The government of Prime Minister Ibrahim Mehleb offered the fourth mobile license twice and in two different ways, which some interpreted as indicating pressure from global mobile phone companies on the government to respond to their demands.
In April 2014, the government offered in a global news conference to Telecom Egypt (TE) a unified license that includes mobile phones, a new entity to invest in a communications infrastructure, landlines and an international gateway to mobile phone operators.
Yet this was rejected by Mobinil, Vodafone and Etisalat, who decided to put pressure on the government to change the license. Some asked their ambassadors to meet with Mehleb and ask him to reconsider, which did happen.
The government indeed decided to reconsider, which TE did not like because it has been waiting for the license for three years.
How can the government do so?
Marathon negotiations began again with the mobile companies who from the first moment imposed their conditions on the National Telecommunications regulatory Authority (NTRA) and the Ministry of Communications.
And so they bowed to the pressure. For Vodafone demanded a license for an international gateway once TE gets the fourth mobile license and without waiting for 2017 as was scheduled, which was granted to her.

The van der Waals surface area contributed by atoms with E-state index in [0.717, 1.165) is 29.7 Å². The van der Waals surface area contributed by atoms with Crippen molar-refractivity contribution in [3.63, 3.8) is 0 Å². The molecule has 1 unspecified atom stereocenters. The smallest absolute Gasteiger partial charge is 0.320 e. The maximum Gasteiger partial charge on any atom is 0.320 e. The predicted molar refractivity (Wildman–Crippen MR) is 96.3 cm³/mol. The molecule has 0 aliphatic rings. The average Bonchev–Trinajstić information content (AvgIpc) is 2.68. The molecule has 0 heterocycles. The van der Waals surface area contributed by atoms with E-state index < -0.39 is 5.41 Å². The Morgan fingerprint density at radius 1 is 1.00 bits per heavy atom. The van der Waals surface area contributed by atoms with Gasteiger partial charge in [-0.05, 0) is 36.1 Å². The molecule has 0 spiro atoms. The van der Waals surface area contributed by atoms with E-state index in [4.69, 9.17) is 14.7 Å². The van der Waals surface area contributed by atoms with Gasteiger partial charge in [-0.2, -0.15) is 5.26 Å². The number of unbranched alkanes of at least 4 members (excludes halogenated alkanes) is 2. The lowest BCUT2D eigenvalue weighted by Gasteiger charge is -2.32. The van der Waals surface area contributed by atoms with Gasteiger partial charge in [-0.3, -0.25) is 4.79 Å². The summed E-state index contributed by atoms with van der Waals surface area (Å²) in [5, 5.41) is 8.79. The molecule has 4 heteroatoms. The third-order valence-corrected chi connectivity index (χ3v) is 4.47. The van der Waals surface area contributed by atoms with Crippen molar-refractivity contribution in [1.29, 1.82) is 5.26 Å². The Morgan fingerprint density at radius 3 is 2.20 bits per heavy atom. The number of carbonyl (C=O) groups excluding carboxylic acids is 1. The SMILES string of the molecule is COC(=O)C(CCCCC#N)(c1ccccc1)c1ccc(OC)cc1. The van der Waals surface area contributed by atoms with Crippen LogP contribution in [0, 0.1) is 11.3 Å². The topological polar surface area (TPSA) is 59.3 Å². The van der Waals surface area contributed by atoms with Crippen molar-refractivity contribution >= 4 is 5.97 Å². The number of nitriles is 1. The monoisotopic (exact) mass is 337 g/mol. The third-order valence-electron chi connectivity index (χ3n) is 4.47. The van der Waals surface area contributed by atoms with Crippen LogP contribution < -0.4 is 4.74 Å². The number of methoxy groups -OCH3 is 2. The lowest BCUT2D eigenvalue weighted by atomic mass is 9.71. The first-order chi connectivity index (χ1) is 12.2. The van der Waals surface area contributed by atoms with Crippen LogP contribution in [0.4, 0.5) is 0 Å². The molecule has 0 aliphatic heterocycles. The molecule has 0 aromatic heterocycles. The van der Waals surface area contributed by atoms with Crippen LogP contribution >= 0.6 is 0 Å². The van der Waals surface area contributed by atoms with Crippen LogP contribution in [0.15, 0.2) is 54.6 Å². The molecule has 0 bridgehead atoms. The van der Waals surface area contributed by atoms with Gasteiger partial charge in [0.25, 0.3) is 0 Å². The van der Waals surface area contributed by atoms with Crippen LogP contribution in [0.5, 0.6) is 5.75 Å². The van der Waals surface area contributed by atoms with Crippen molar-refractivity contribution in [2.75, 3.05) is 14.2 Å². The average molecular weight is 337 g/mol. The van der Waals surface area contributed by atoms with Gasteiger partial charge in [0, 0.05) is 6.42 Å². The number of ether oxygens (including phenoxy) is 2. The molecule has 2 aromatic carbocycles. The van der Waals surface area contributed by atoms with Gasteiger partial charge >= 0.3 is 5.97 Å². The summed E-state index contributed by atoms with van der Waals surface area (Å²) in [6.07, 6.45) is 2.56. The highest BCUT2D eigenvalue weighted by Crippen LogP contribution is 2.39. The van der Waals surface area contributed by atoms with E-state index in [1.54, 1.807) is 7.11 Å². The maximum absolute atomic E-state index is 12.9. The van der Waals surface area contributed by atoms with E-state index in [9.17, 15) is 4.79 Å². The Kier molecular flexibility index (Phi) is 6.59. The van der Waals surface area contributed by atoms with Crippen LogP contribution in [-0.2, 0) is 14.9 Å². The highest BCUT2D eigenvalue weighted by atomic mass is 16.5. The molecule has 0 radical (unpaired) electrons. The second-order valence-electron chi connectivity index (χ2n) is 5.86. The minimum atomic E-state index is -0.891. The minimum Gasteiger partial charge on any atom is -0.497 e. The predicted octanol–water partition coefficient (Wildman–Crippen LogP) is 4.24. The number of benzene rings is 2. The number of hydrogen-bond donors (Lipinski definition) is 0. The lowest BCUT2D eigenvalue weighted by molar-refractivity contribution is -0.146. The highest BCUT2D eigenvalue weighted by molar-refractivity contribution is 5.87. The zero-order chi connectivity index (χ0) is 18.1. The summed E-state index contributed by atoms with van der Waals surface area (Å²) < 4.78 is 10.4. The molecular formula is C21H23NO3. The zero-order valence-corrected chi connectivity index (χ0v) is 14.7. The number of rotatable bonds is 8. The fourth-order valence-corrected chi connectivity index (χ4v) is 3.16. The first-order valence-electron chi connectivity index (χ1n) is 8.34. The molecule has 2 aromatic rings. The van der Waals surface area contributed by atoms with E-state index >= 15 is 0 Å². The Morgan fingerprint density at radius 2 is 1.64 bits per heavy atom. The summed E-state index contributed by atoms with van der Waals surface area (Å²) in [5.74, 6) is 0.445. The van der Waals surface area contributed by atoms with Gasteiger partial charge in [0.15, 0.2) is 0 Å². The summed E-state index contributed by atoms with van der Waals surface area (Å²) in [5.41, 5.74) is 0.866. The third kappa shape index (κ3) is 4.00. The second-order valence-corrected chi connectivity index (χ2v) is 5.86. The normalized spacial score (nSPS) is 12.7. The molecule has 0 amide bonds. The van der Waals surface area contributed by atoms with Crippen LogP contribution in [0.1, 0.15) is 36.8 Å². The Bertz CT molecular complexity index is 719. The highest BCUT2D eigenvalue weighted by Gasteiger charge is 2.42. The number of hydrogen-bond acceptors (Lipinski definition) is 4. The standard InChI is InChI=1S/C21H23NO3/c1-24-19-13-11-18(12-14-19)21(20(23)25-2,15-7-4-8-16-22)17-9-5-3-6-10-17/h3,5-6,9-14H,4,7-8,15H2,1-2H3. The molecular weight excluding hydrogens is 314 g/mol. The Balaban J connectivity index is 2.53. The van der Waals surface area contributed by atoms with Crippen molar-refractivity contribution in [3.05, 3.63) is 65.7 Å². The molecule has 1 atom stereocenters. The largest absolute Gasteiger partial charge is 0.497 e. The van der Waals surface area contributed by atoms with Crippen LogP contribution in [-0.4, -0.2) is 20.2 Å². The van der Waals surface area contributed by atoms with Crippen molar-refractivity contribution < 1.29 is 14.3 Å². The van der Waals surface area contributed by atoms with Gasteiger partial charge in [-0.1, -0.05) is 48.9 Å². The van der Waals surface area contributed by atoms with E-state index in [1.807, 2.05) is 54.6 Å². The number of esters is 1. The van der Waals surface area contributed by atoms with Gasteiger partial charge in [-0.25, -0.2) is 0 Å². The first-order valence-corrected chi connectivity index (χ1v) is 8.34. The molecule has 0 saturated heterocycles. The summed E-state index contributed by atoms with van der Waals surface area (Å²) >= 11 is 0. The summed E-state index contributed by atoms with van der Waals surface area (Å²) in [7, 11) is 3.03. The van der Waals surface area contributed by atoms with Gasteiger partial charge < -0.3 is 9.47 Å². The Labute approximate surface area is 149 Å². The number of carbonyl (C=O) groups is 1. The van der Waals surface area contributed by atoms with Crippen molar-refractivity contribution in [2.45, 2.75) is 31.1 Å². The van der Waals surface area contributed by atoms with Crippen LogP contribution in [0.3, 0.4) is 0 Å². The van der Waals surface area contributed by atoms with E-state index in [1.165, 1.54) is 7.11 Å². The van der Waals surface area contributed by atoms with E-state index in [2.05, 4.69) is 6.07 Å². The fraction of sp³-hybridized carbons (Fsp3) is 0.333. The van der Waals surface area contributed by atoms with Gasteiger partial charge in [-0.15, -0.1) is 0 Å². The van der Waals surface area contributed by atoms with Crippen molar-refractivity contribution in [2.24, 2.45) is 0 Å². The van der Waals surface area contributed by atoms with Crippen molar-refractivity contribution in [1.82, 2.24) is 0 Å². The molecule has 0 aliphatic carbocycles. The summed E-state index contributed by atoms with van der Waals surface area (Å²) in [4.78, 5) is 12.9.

Another mobile phone company objected to TE getting an international gateway for LE200 million only, and so NTRA raised the fees to LE500 million.
Controversy was raised over the new entity that would invest in the infrastructure as to how important this is. And so the ministry said it would ask an international consultant to prepare a feasibility study for that purpose, although it had held more than 40 meetings to discuss that entity and the ratios of each of its shareholders, while a feasibility study is normally prepared before meetings on it are held.
And so the government agreed with the mobile phone operators on the new entity that would pull the rug from under the feet of TE.
Finally, the government decided in the amended license that TE exit from Vodafone, of which it owns 45 percent, by the end of December 2015.
This means TE will lose the leasing of marine and terrestrial cables and will lose its stake in Vodafone, a total estimated loss of more than LE2 billion annually.
Edited translation from Al-Masry Al-Youm